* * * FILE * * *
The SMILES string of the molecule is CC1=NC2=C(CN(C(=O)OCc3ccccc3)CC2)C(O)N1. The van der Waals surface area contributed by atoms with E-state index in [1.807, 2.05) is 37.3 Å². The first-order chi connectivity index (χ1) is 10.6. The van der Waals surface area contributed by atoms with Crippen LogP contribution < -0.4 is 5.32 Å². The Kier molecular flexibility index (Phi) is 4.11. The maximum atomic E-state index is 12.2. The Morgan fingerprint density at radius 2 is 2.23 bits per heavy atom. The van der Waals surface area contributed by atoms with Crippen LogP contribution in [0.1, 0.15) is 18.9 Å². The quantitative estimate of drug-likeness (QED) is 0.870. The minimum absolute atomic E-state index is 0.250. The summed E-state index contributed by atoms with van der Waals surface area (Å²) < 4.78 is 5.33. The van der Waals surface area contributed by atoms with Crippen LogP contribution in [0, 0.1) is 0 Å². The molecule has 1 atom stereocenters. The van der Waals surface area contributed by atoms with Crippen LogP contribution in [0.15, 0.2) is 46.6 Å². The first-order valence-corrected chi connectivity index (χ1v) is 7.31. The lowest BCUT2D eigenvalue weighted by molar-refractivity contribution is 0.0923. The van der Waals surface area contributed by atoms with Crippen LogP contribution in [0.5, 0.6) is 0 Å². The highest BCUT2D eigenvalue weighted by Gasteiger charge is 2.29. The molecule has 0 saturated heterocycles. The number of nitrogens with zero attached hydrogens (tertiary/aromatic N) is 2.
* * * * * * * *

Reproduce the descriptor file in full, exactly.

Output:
The SMILES string of the molecule is CC1=NC2=C(CN(C(=O)OCc3ccccc3)CC2)C(O)N1. The van der Waals surface area contributed by atoms with E-state index in [1.807, 2.05) is 37.3 Å². The first-order chi connectivity index (χ1) is 10.6. The van der Waals surface area contributed by atoms with Crippen LogP contribution < -0.4 is 5.32 Å². The Kier molecular flexibility index (Phi) is 4.11. The maximum atomic E-state index is 12.2. The Morgan fingerprint density at radius 2 is 2.23 bits per heavy atom. The van der Waals surface area contributed by atoms with Crippen LogP contribution in [0.1, 0.15) is 18.9 Å². The quantitative estimate of drug-likeness (QED) is 0.870. The minimum absolute atomic E-state index is 0.250. The summed E-state index contributed by atoms with van der Waals surface area (Å²) < 4.78 is 5.33. The van der Waals surface area contributed by atoms with Crippen LogP contribution in [0, 0.1) is 0 Å². The molecule has 1 atom stereocenters. The van der Waals surface area contributed by atoms with Crippen LogP contribution in [0.15, 0.2) is 46.6 Å². The first-order valence-corrected chi connectivity index (χ1v) is 7.31. The lowest BCUT2D eigenvalue weighted by molar-refractivity contribution is 0.0923. The van der Waals surface area contributed by atoms with Crippen LogP contribution in [0.5, 0.6) is 0 Å². The highest BCUT2D eigenvalue weighted by Gasteiger charge is 2.29. The molecule has 0 saturated heterocycles. The number of nitrogens with zero attached hydrogens (tertiary/aromatic N) is 2.